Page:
This is raffle prize number CA08.

So please, please, please, if you can purchase some tickets, ($10US each), go to the donation page here - Firstgiving - Menu for Hope III and make your donation. You can purchase raffle tickets for more than one item at a time - you can see the instructions and helpful hints here.

Thank you so much to Pim from Chez Pim and Jasmine from Confessions of a Cardamom Addict for asking me to take part as well as organizing this whole thing.

Go here to see a list of prizes, including mine.


Friday, December 08, 2006

H is for...

H is for Hamburger.
Who: The Hamburger.
What: A Hamburger is a patty of meat (beef, pork, chicken or other) or vegetables that is fried or grilled and served on a bun, usually with condiments like ketchup and mustard and lettuce. Adding cheese turns it into a Cheeseburger.
Where: While ground meat patties have been around since the 1200's, the modern hamburger was created in the late 1800's or early 1900's in the US. Many towns claim to be the home of the first hamburger, but it may have been first served at the 1904 St Louis Fair.
When: Hamburgers really hit the mainstream in the 1950's when fast food restaurants started popping up everywhere.
Why: Burgers don't have that much value nutrition-wise. You can make them healthier by using lean meats, no oil, and no cheese or mayo. But what's the fun in that?

Standard Burger toppings in North America would include ketchup, mustard, relish, mayonnaise, lettuce tomatos and onions. Some like to add barbecue sauce or hot sauce, hot peppers, bacon, avocado, salsa, even a fried egg.
Australians add canned beets, fried eggs and pineapple rings to theirs. In England, HP Sauce is a standard condiment.

Speaking of nutrition, at Hardee's, a popular chain in the US, their 1/3 Lb Thickburger has 850 calories and 57 grams of fat. Their Monster Thickburger has 1410 calories and 107 grams of fat. In-N-Out Burger's Double Double has 670 calories and 41 grams of fat. A Big Mac from McDonald's has 540 calories and 29 grams of fat. I know, I'm such a party pooper.

Big Mouth Mexican Burgers
These are just guidelines, not an actual recipe. Make your burger mixture as you normally would, but instead of salt and pepper and what ever other spices you would add, use taco seasoning and add some shredded cheese- cheddar, mozza or a jack cheese. Form the patties and cook as usual. Instead of the usual ketchup and mayo, use guacamole and salsa (i made a black bean, corn and tomato salsa) instead.
Muy Bueno!

I took a picture of these Big Macs and then deleted it! Argh!
Homemade Big Mac
adapted from Fast Food Fix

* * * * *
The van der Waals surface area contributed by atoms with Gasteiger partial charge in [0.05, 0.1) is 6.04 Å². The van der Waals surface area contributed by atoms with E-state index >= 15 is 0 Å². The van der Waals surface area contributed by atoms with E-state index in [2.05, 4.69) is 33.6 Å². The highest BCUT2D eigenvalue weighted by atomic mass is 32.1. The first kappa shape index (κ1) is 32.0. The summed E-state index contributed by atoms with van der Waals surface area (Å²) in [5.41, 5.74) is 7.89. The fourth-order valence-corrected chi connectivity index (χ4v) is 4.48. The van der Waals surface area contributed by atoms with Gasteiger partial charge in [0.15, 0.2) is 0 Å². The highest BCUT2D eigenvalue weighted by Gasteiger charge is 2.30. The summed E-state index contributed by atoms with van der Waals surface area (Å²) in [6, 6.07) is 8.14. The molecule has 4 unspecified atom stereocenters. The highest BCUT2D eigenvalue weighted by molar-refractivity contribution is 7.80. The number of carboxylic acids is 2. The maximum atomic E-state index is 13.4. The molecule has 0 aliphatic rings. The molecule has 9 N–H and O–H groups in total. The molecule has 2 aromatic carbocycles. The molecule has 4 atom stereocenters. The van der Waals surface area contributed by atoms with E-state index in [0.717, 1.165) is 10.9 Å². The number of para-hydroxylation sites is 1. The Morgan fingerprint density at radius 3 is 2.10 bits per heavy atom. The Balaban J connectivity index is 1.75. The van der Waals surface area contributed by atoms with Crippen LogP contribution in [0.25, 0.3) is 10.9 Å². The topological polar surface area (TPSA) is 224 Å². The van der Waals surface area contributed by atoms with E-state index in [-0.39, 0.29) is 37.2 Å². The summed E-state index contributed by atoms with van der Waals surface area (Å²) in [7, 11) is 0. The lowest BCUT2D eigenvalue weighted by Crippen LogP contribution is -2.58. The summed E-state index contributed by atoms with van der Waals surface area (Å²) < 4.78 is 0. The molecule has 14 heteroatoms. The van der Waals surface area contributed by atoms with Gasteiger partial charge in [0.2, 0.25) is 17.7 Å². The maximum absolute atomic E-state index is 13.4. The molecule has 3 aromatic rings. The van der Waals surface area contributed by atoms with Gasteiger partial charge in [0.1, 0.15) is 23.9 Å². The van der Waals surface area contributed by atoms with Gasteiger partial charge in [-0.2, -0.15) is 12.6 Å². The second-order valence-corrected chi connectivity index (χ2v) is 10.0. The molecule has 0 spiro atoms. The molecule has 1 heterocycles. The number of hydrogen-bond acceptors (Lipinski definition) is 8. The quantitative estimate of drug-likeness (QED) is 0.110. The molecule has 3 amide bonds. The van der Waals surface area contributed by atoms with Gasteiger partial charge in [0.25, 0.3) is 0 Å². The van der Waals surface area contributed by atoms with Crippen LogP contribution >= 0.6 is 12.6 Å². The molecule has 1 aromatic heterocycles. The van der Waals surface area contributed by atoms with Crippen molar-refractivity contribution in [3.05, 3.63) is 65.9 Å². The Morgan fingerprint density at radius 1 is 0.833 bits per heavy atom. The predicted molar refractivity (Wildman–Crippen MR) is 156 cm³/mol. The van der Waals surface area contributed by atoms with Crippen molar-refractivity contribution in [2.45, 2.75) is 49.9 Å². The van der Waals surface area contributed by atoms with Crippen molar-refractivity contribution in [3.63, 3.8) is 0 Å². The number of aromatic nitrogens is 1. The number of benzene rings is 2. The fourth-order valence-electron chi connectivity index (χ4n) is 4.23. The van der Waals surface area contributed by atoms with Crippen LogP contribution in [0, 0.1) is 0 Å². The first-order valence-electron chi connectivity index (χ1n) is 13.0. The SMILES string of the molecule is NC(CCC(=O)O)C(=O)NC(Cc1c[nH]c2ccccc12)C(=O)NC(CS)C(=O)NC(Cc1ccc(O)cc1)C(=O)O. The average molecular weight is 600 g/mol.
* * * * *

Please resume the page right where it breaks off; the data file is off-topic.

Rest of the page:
makes 2 burgers

10 oz extra lean ground beef
salt and pepper
4 hamburger buns
2 tb finely chopped onion
1 cup shredded lettuce
2 or 4 slices processed cheese
pickle rounds
Big Mac Sauce

Big Mac Sauce
1/3 cup low fat mayo
2 tsp dill pickle relish
2 tsp ketchup
2 tsp sugar
2 tsp yellow mustard
2 tb finely chopped red onion
Blend all sauce ingredients together and chill until ready to use.

Season the beef with salt and pepper. Form into 4 4" patties. Heat a large skillet over high heat. Split all 4 buns in half. You will need 3 bun pieces for each burger - one top and two bottoms. If you wish, you can use 3 buns, one with 2 tops and a bottom and one with 1 top and a bottom. It's up to you. Toast all the bun pieces in the pan until golden. Set aside. Cook the burger patties until done.
To assemble the burgers:
Spread the Big Mac Sauce on all the buns. Put one bottom bun on the plate and top with one patty. Put a piece of cheese on the patty and top with pickles. Place the second bun bottom on top and the next patty. If you are using two pieces of cheese per burger, put the second piece of cheese on the patty. Top with shredded lettuce and the burger bun top.

We won't speak of calories and fat right now. Here is my Fatburger Combo with Rootbeer from Fatburger. Oh, the things I do for you!

Previous Alphabet Posts:
A is for Artichoke
B is for Beet
C is for Carrot
D is for Dogs
E is for Egg
F is for Fondue
G is for Garlic

Thursday, December 07, 2006

Black Bean Couscous Cakes

Here's a link I've been meaning to share with you for a couple of months. I discovered this blog Vegan Taste Test at the end of August. Shortly after that Brook went on hiatus which is really too bad! She's got some great stuff on there.
Her last recipe post is for Black Bean Couscous Cakes. These are absolutely delicious! You should all go check these out, you'll love them.

I made them again on the weekend, but when I went to fry the patties I realized I had forgot to add the binder (corn flakes) and the patties started to fall apart when I tried to flip them. So I did what Brook did when that happened to her; I just broke up the patties and fried it like hash. I think I liked them even better that way. I sprinkled in a bit of cumin and topped each serving with some sour cream mixed with lime juice and pepper. (I also used kidney beans instead of black beans; they are both equally yummy.)